Aspirations: Did I know what I wanted to do early in life? Yes I did, but it was a toss up. The choices were to be a garbage man (so I could have lunch with my mom) or a businessman (so I could wear a suit and carry a briefcase). As it turns out, I get to be both as CEO and Janitor at the company.

Japanese?: What was the original goal in studying Japanese in college? I, like many, was an undecided student and wasn’t sure what to do with college. The culture, class, respect and manners of the Japanese along with the complexity and challenge of learning the language drew me to taking it as pretty much the only class I enjoyed. My senior year of high school I boarded at Houghton Academy with a lot of Japanese kids, that had a fair amount of influence as well.

College drop-out: Yep, like plenty of other entrepreneurs, I did drop out of college after a couple of years. Why? The pace of education was far too slow and my level of interest in uninteresting topics was too low. I like to work, wanted to work, didn’t want to be told that I had to take classes of no relevance and felt that I was wasting time. Why a call center? No reason, it was a job and fortunately it led to many opportunities for advancement and self-promotion to anyone willing to put in the effort and prove themselves. Plus my friends worked there.

Starting a business…

There is a lot involved with starting any business and no way for me to do justice to that in a blog post or a 30 minute discussion. Nonetheless, I’ll answer the questions asked based on my experiences.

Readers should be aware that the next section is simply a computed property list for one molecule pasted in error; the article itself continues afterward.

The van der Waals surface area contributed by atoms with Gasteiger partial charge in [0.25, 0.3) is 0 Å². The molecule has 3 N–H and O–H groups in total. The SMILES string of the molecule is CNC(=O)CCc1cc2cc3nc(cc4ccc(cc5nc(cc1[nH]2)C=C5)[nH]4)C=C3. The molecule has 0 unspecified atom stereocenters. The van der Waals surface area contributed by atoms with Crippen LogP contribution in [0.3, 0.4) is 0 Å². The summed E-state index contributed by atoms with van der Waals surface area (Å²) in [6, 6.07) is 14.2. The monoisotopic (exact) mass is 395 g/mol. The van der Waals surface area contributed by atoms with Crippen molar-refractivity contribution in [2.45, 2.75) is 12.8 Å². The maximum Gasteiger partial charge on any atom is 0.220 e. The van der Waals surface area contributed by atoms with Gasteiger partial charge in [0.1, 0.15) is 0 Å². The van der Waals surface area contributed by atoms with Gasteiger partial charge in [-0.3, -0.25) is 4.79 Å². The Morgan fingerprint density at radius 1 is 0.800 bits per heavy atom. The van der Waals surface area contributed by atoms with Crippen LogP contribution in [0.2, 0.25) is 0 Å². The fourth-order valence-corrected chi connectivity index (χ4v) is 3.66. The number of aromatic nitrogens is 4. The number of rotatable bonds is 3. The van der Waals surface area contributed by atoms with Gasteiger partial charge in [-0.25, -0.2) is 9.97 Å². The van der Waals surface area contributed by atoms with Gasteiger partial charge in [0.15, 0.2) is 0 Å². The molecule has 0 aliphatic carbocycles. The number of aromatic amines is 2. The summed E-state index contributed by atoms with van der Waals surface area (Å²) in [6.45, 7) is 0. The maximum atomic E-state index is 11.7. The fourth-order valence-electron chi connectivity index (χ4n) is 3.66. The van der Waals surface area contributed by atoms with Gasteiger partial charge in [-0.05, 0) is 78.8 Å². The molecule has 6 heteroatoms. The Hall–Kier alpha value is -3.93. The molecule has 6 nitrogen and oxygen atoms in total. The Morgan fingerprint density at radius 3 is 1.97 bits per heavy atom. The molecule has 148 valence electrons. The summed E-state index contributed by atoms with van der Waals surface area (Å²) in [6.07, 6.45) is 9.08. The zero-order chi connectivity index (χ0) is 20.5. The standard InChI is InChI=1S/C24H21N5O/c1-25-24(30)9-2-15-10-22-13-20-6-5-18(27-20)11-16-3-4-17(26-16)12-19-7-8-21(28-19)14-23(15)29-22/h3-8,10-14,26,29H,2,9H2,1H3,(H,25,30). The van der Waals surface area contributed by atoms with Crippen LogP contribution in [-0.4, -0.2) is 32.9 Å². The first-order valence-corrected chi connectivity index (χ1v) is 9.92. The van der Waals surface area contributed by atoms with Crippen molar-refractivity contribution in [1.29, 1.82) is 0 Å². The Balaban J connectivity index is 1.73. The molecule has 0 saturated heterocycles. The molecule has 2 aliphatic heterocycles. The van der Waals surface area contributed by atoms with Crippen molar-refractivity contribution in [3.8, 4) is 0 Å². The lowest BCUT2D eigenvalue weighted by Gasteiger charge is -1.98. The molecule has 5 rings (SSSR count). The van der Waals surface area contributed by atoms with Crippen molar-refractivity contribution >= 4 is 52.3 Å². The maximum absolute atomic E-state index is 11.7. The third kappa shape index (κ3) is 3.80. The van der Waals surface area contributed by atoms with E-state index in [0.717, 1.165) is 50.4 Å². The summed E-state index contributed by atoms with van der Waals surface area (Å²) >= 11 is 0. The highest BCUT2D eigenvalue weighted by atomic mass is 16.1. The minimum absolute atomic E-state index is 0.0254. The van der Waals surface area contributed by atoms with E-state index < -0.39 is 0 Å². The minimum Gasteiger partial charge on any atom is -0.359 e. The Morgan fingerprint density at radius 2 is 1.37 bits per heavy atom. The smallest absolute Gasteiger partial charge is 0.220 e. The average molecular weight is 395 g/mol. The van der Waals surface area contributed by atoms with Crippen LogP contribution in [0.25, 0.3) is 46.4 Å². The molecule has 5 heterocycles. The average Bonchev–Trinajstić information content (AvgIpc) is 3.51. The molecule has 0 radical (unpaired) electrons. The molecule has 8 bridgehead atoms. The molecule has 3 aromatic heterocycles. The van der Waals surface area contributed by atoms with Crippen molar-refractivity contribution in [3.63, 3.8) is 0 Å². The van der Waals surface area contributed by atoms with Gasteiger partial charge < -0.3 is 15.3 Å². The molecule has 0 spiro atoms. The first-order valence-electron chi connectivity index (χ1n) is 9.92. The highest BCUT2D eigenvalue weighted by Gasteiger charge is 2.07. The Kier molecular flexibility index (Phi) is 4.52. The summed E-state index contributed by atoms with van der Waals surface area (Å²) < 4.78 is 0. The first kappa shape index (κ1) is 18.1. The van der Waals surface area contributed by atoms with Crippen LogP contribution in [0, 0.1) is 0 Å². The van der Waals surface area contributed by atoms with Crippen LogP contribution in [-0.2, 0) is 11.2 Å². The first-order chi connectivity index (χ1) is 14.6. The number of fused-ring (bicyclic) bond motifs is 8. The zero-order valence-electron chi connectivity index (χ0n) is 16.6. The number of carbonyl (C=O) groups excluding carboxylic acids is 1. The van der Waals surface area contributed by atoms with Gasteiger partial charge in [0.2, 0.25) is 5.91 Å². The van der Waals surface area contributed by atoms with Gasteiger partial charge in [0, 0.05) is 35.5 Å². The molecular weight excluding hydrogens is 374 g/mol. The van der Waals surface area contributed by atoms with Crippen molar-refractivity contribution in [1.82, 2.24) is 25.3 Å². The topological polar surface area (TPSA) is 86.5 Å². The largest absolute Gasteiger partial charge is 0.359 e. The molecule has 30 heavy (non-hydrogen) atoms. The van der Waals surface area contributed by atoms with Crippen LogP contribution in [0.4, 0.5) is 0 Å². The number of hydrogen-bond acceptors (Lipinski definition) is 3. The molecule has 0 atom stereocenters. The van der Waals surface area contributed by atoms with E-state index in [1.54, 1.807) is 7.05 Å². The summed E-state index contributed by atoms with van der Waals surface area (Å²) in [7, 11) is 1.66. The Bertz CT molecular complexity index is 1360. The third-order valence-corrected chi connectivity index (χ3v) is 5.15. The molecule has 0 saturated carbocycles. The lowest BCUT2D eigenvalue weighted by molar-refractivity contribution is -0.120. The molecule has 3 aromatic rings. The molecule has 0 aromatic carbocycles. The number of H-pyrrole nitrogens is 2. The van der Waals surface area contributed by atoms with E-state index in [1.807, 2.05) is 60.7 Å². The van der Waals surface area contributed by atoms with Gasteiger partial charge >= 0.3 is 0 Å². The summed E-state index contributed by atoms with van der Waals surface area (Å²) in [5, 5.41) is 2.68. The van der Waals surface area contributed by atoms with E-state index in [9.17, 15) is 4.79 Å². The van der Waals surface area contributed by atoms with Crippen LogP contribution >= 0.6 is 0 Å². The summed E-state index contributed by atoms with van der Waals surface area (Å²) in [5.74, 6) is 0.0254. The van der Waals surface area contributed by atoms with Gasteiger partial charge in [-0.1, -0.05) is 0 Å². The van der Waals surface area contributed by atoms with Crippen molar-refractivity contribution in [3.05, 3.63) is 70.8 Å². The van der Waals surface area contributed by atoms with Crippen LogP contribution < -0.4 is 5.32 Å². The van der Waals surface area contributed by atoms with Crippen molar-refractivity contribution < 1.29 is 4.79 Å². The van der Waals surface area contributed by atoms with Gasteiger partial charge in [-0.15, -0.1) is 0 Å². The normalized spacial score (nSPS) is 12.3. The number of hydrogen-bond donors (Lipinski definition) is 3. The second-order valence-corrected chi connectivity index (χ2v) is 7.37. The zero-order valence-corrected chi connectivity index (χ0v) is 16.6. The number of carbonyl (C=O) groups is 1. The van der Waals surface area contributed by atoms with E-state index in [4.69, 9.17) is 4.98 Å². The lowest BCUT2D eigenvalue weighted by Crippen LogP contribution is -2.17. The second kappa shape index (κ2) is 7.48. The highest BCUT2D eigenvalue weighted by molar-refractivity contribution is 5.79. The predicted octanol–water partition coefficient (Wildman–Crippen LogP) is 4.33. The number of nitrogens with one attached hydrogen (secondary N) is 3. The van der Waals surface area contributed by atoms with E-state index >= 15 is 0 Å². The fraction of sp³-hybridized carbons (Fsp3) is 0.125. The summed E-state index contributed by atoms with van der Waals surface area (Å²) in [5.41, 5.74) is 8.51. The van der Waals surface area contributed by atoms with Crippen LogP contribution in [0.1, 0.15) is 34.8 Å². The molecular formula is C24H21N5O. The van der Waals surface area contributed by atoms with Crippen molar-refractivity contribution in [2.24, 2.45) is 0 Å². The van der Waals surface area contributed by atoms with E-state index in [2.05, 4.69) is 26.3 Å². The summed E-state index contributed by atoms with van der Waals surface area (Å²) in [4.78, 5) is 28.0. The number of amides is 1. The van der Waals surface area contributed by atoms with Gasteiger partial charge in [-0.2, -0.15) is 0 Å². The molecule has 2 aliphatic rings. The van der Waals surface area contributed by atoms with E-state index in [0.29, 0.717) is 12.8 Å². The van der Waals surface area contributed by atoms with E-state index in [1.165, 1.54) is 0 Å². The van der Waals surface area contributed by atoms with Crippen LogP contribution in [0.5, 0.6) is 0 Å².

First steps: What first steps did I take in starting my business? The first time around (1995) I was winging it, making mistakes, falling down and getting right back up. The second time around (2002) was a lot different. I knew enough to build the plan and had established solid relationships with financial and legal counsel. You can read hundreds of books on starting a business and most will say very similar things. Just like the things your parents told you when you were a kid, lots of people (me included) don’t listen to the expert advice and take the position that it doesn’t apply to them. Wrong. Take the time to build a solid business plan and don’t ever expect it to be “finished” as it needs to live and breath in order to be successful. Be conservative in your planning and understate your market, capabilities and revenue. At the same time, make sure to over estimate your expenses. Expect to work long hours, all days, all nights for months or years and, unless you are well funded, expect to do it without a paycheck.

Non-compete: When I left my last employer I was pursued legally on the grounds of non-competition and/or theft of company information. To be clear, I was competing directly but had not stolen any information, it just happened to be in my brain. Unfortunately for my former employer, I was not bound by any employment agreement or non-compete agreement and ultimately there was nothing he could do.